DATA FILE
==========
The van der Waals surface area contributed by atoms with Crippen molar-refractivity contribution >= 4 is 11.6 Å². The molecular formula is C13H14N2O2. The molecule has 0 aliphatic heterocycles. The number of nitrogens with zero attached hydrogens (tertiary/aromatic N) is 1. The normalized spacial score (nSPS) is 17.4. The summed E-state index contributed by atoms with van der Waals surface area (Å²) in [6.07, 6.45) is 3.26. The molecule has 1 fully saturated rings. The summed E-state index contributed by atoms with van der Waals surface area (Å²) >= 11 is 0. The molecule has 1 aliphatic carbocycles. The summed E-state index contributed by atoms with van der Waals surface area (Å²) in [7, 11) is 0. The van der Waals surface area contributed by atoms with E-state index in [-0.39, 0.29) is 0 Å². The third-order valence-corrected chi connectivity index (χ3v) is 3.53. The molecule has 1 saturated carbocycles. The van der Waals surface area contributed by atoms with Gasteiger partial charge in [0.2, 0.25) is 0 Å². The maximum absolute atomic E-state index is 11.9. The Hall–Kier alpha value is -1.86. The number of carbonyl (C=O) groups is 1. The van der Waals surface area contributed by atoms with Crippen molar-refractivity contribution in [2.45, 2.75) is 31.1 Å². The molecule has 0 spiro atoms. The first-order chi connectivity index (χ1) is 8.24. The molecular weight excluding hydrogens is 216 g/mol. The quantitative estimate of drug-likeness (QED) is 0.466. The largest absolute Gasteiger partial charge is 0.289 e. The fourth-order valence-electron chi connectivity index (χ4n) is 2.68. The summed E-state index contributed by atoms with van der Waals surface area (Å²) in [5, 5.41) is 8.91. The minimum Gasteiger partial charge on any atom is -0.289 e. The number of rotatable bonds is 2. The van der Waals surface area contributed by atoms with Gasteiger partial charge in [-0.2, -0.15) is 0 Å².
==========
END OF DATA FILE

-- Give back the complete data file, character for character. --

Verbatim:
The van der Waals surface area contributed by atoms with Crippen molar-refractivity contribution >= 4 is 11.6 Å². The molecular formula is C13H14N2O2. The molecule has 0 aliphatic heterocycles. The number of nitrogens with zero attached hydrogens (tertiary/aromatic N) is 1. The normalized spacial score (nSPS) is 17.4. The summed E-state index contributed by atoms with van der Waals surface area (Å²) in [6.07, 6.45) is 3.26. The molecule has 1 fully saturated rings. The summed E-state index contributed by atoms with van der Waals surface area (Å²) >= 11 is 0. The molecule has 1 aliphatic carbocycles. The summed E-state index contributed by atoms with van der Waals surface area (Å²) in [7, 11) is 0. The van der Waals surface area contributed by atoms with E-state index in [-0.39, 0.29) is 0 Å². The third-order valence-corrected chi connectivity index (χ3v) is 3.53. The molecule has 1 saturated carbocycles. The van der Waals surface area contributed by atoms with Gasteiger partial charge in [0.2, 0.25) is 0 Å². The maximum absolute atomic E-state index is 11.9. The Hall–Kier alpha value is -1.86. The number of carbonyl (C=O) groups is 1. The van der Waals surface area contributed by atoms with Crippen molar-refractivity contribution in [2.45, 2.75) is 31.1 Å². The molecule has 0 spiro atoms. The first-order chi connectivity index (χ1) is 8.24. The molecular weight excluding hydrogens is 216 g/mol. The quantitative estimate of drug-likeness (QED) is 0.466. The largest absolute Gasteiger partial charge is 0.289 e. The fourth-order valence-electron chi connectivity index (χ4n) is 2.68. The summed E-state index contributed by atoms with van der Waals surface area (Å²) in [5, 5.41) is 8.91. The minimum Gasteiger partial charge on any atom is -0.289 e. The number of rotatable bonds is 2. The van der Waals surface area contributed by atoms with Gasteiger partial charge in [-0.2, -0.15) is 0 Å².